Jobsandcareer.com organizes the most comprehensive job and career advice/news.
I believe that my work is as much about words as it is about basketball. Choosing the right words is no less important to the outcome of a game than choosing the right players and strategies for the court. As a coach, leader and teacher, my primary task is motivation. How do I get a group motivated, not only to be their individual best but also to become better as a team? I have always said that two are better than one, but only if two can act as one.
After the 1999 season, when we lost to Connecticut in the national championship game, several of our top players left Duke earlier than expected. Shane Battier, who had played a supporting role on that team, was going to have to become our star.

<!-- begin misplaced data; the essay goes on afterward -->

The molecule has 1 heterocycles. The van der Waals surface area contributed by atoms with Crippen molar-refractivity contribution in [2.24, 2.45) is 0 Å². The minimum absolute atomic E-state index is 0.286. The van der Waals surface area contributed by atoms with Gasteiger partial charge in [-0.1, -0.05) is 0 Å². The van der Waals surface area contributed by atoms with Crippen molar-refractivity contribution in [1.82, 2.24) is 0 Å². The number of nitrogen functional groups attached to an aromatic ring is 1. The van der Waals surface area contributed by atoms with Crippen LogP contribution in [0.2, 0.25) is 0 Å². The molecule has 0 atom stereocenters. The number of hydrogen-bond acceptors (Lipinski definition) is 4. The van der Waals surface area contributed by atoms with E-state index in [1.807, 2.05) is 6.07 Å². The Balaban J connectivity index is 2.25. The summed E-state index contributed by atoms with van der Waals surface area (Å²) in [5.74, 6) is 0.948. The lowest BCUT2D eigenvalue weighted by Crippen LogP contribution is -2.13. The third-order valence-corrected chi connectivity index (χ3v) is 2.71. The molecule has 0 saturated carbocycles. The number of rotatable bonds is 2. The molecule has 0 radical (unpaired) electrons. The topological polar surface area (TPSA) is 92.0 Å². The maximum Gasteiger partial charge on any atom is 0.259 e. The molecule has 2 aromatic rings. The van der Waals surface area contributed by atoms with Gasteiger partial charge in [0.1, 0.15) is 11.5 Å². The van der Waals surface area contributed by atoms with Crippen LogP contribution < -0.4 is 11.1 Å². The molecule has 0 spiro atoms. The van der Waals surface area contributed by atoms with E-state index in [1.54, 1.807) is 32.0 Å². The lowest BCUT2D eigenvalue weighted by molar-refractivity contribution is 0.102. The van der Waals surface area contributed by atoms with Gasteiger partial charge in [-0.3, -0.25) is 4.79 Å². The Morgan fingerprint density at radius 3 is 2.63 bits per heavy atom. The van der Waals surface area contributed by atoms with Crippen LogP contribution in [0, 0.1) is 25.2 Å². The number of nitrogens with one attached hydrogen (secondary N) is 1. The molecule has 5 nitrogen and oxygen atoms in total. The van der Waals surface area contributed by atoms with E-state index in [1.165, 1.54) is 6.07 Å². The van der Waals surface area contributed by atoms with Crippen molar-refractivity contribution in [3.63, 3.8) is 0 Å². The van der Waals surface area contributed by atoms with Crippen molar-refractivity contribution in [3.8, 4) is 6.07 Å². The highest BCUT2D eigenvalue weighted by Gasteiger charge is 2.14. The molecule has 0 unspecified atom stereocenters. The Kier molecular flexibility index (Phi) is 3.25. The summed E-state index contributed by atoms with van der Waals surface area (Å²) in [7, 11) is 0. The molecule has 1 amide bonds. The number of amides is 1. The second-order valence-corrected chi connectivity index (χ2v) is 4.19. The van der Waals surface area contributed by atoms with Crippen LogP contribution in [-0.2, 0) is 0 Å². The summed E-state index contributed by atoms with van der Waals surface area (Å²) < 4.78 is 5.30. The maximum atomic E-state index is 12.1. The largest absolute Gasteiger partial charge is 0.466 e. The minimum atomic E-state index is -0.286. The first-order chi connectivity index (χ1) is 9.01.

Shane and I agreed that he would need to emerge as the team leader, but there was one problem: Shane had never imagined himself as a star.
After the players had gone home for the summer, I gave Shane a call.
"Shane," I said, "this morning, did you look in the mirror and imagine that you were looking at next year's conference player of the year?"
He chuckled, "Coach, I…"
I hung up.
The next day I called again. "Shane, it's Coach. When you were on your way to work this morning, did you imagine scoring 30 points in a game this season?"
He laughed cautiously and began to respond before I hung up again.
Seconds later, my phone rang. "Coach," Shane said, "Don't hang up on me."
"I won't hang up on you if you won't hang up on you," I told him.
Shane needed to imagine these sorts of things in order to become the player that he could be. Before he graduated, Shane earned National Player of the Year honors while leading our team to...